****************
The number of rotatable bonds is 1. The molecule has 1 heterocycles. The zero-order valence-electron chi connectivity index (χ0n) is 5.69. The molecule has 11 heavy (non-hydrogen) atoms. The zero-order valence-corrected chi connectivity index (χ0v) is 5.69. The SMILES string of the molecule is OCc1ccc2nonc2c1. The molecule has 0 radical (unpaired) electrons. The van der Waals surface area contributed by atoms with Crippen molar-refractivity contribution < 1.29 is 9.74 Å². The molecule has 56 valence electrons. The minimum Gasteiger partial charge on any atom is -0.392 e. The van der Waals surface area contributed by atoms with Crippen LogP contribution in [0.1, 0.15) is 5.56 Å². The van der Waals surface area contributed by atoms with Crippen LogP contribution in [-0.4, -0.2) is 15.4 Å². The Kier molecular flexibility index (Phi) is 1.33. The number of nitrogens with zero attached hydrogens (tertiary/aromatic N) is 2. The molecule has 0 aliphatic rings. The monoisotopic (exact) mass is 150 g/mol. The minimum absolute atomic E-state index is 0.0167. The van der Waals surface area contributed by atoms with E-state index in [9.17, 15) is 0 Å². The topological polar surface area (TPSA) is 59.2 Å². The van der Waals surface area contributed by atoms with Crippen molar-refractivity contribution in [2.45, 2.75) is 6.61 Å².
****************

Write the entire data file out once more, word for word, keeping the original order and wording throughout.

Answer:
The number of rotatable bonds is 1. The molecule has 1 heterocycles. The zero-order valence-electron chi connectivity index (χ0n) is 5.69. The molecule has 11 heavy (non-hydrogen) atoms. The zero-order valence-corrected chi connectivity index (χ0v) is 5.69. The SMILES string of the molecule is OCc1ccc2nonc2c1. The molecule has 0 radical (unpaired) electrons. The van der Waals surface area contributed by atoms with Crippen molar-refractivity contribution < 1.29 is 9.74 Å². The molecule has 56 valence electrons. The minimum Gasteiger partial charge on any atom is -0.392 e. The van der Waals surface area contributed by atoms with Crippen LogP contribution in [0.1, 0.15) is 5.56 Å². The van der Waals surface area contributed by atoms with Crippen LogP contribution in [-0.4, -0.2) is 15.4 Å². The Kier molecular flexibility index (Phi) is 1.33. The number of nitrogens with zero attached hydrogens (tertiary/aromatic N) is 2. The molecule has 0 aliphatic rings. The monoisotopic (exact) mass is 150 g/mol. The minimum absolute atomic E-state index is 0.0167. The van der Waals surface area contributed by atoms with E-state index in [9.17, 15) is 0 Å². The topological polar surface area (TPSA) is 59.2 Å². The van der Waals surface area contributed by atoms with Crippen molar-refractivity contribution in [2.45, 2.75) is 6.61 Å².